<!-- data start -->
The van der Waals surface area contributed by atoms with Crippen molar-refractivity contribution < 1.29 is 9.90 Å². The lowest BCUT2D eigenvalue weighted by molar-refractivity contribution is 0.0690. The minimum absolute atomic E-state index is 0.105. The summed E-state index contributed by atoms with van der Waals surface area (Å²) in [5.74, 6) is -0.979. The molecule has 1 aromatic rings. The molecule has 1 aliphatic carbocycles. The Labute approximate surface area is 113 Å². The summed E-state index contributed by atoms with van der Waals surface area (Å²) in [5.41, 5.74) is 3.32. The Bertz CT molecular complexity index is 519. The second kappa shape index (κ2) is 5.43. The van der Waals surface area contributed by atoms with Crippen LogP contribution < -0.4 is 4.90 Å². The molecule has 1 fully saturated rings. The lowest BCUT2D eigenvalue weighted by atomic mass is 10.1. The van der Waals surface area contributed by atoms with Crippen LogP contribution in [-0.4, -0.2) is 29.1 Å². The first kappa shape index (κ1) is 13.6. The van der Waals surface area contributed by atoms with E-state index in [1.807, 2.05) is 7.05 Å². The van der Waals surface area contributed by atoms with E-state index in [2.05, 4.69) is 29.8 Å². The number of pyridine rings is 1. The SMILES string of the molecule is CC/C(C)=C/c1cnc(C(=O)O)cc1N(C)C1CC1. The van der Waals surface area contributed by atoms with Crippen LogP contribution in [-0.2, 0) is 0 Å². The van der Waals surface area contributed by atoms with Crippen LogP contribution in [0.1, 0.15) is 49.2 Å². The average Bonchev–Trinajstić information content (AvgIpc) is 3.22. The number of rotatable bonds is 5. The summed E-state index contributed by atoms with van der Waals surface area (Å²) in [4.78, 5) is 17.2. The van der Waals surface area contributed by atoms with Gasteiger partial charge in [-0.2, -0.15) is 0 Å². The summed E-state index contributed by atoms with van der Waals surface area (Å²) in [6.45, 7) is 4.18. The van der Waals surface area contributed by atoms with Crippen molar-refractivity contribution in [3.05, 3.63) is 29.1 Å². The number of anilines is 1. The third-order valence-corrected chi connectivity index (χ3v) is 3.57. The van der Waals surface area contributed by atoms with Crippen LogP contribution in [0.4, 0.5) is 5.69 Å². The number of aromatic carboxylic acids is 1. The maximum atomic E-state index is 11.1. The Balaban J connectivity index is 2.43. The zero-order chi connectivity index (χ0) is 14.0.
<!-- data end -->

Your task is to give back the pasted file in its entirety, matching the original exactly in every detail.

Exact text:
The van der Waals surface area contributed by atoms with Crippen molar-refractivity contribution < 1.29 is 9.90 Å². The lowest BCUT2D eigenvalue weighted by molar-refractivity contribution is 0.0690. The minimum absolute atomic E-state index is 0.105. The summed E-state index contributed by atoms with van der Waals surface area (Å²) in [5.74, 6) is -0.979. The molecule has 1 aromatic rings. The molecule has 1 aliphatic carbocycles. The Labute approximate surface area is 113 Å². The summed E-state index contributed by atoms with van der Waals surface area (Å²) in [5.41, 5.74) is 3.32. The Bertz CT molecular complexity index is 519. The second kappa shape index (κ2) is 5.43. The van der Waals surface area contributed by atoms with Crippen LogP contribution < -0.4 is 4.90 Å². The molecule has 1 fully saturated rings. The lowest BCUT2D eigenvalue weighted by atomic mass is 10.1. The van der Waals surface area contributed by atoms with Crippen LogP contribution in [-0.4, -0.2) is 29.1 Å². The first kappa shape index (κ1) is 13.6. The van der Waals surface area contributed by atoms with E-state index in [1.807, 2.05) is 7.05 Å². The van der Waals surface area contributed by atoms with E-state index in [2.05, 4.69) is 29.8 Å². The number of pyridine rings is 1. The SMILES string of the molecule is CC/C(C)=C/c1cnc(C(=O)O)cc1N(C)C1CC1. The van der Waals surface area contributed by atoms with Crippen LogP contribution in [-0.2, 0) is 0 Å². The van der Waals surface area contributed by atoms with Crippen LogP contribution in [0.1, 0.15) is 49.2 Å². The average Bonchev–Trinajstić information content (AvgIpc) is 3.22. The number of rotatable bonds is 5. The summed E-state index contributed by atoms with van der Waals surface area (Å²) in [4.78, 5) is 17.2. The van der Waals surface area contributed by atoms with Gasteiger partial charge in [-0.2, -0.15) is 0 Å². The summed E-state index contributed by atoms with van der Waals surface area (Å²) in [6.45, 7) is 4.18. The van der Waals surface area contributed by atoms with Crippen molar-refractivity contribution in [3.05, 3.63) is 29.1 Å². The number of anilines is 1. The third-order valence-corrected chi connectivity index (χ3v) is 3.57. The van der Waals surface area contributed by atoms with Crippen LogP contribution in [0.4, 0.5) is 5.69 Å². The number of aromatic carboxylic acids is 1. The maximum atomic E-state index is 11.1. The Balaban J connectivity index is 2.43. The zero-order chi connectivity index (χ0) is 14.0.